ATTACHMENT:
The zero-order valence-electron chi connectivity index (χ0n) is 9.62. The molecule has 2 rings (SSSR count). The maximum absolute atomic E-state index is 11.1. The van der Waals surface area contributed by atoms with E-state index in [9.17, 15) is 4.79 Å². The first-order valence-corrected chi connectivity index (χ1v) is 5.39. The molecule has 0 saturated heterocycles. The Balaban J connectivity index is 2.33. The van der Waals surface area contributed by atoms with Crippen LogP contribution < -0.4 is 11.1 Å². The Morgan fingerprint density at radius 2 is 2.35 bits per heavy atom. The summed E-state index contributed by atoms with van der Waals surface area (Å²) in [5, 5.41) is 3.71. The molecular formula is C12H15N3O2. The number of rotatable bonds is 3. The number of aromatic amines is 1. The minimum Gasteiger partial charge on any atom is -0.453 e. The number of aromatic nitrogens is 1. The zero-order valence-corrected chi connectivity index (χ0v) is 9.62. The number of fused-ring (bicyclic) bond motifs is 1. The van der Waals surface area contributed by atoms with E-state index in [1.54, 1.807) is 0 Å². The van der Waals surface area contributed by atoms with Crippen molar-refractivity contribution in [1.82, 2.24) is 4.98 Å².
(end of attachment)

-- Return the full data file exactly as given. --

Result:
The zero-order valence-electron chi connectivity index (χ0n) is 9.62. The molecule has 2 rings (SSSR count). The maximum absolute atomic E-state index is 11.1. The van der Waals surface area contributed by atoms with E-state index in [9.17, 15) is 4.79 Å². The first-order valence-corrected chi connectivity index (χ1v) is 5.39. The molecule has 0 saturated heterocycles. The Balaban J connectivity index is 2.33. The van der Waals surface area contributed by atoms with Crippen LogP contribution < -0.4 is 11.1 Å². The Morgan fingerprint density at radius 2 is 2.35 bits per heavy atom. The summed E-state index contributed by atoms with van der Waals surface area (Å²) in [5, 5.41) is 3.71. The molecular formula is C12H15N3O2. The number of rotatable bonds is 3. The number of aromatic amines is 1. The minimum Gasteiger partial charge on any atom is -0.453 e. The number of aromatic nitrogens is 1. The zero-order valence-corrected chi connectivity index (χ0v) is 9.62. The number of fused-ring (bicyclic) bond motifs is 1. The van der Waals surface area contributed by atoms with E-state index in [1.54, 1.807) is 0 Å². The van der Waals surface area contributed by atoms with Crippen molar-refractivity contribution in [1.82, 2.24) is 4.98 Å².